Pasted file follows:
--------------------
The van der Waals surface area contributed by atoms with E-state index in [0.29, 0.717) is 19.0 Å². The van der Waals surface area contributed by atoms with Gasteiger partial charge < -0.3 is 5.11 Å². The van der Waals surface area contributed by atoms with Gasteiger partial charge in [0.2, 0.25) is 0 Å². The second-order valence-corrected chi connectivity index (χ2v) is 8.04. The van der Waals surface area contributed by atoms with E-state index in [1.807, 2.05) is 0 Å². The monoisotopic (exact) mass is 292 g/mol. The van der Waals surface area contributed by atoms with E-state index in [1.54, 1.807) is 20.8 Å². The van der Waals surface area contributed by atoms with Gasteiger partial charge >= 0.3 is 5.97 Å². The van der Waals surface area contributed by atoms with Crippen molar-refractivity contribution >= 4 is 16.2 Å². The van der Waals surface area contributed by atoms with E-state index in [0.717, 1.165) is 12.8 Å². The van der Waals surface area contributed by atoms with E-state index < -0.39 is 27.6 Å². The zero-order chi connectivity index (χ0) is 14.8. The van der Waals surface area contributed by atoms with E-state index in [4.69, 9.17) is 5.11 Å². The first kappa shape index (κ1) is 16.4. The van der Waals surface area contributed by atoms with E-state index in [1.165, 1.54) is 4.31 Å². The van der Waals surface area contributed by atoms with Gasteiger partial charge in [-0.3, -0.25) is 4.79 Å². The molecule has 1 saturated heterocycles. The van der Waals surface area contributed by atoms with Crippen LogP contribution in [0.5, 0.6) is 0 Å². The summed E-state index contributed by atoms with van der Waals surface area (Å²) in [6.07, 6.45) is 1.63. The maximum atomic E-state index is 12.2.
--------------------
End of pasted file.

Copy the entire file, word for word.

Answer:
The van der Waals surface area contributed by atoms with E-state index in [0.29, 0.717) is 19.0 Å². The van der Waals surface area contributed by atoms with Gasteiger partial charge < -0.3 is 5.11 Å². The van der Waals surface area contributed by atoms with Gasteiger partial charge in [0.2, 0.25) is 0 Å². The second-order valence-corrected chi connectivity index (χ2v) is 8.04. The van der Waals surface area contributed by atoms with E-state index in [1.807, 2.05) is 0 Å². The monoisotopic (exact) mass is 292 g/mol. The van der Waals surface area contributed by atoms with E-state index in [1.54, 1.807) is 20.8 Å². The van der Waals surface area contributed by atoms with Gasteiger partial charge >= 0.3 is 5.97 Å². The van der Waals surface area contributed by atoms with Crippen molar-refractivity contribution >= 4 is 16.2 Å². The van der Waals surface area contributed by atoms with E-state index in [0.717, 1.165) is 12.8 Å². The van der Waals surface area contributed by atoms with E-state index < -0.39 is 27.6 Å². The zero-order chi connectivity index (χ0) is 14.8. The van der Waals surface area contributed by atoms with E-state index in [4.69, 9.17) is 5.11 Å². The first kappa shape index (κ1) is 16.4. The van der Waals surface area contributed by atoms with E-state index in [1.165, 1.54) is 4.31 Å². The van der Waals surface area contributed by atoms with Gasteiger partial charge in [-0.3, -0.25) is 4.79 Å². The molecule has 1 saturated heterocycles. The van der Waals surface area contributed by atoms with Crippen LogP contribution in [0.5, 0.6) is 0 Å². The summed E-state index contributed by atoms with van der Waals surface area (Å²) in [6.07, 6.45) is 1.63. The maximum atomic E-state index is 12.2.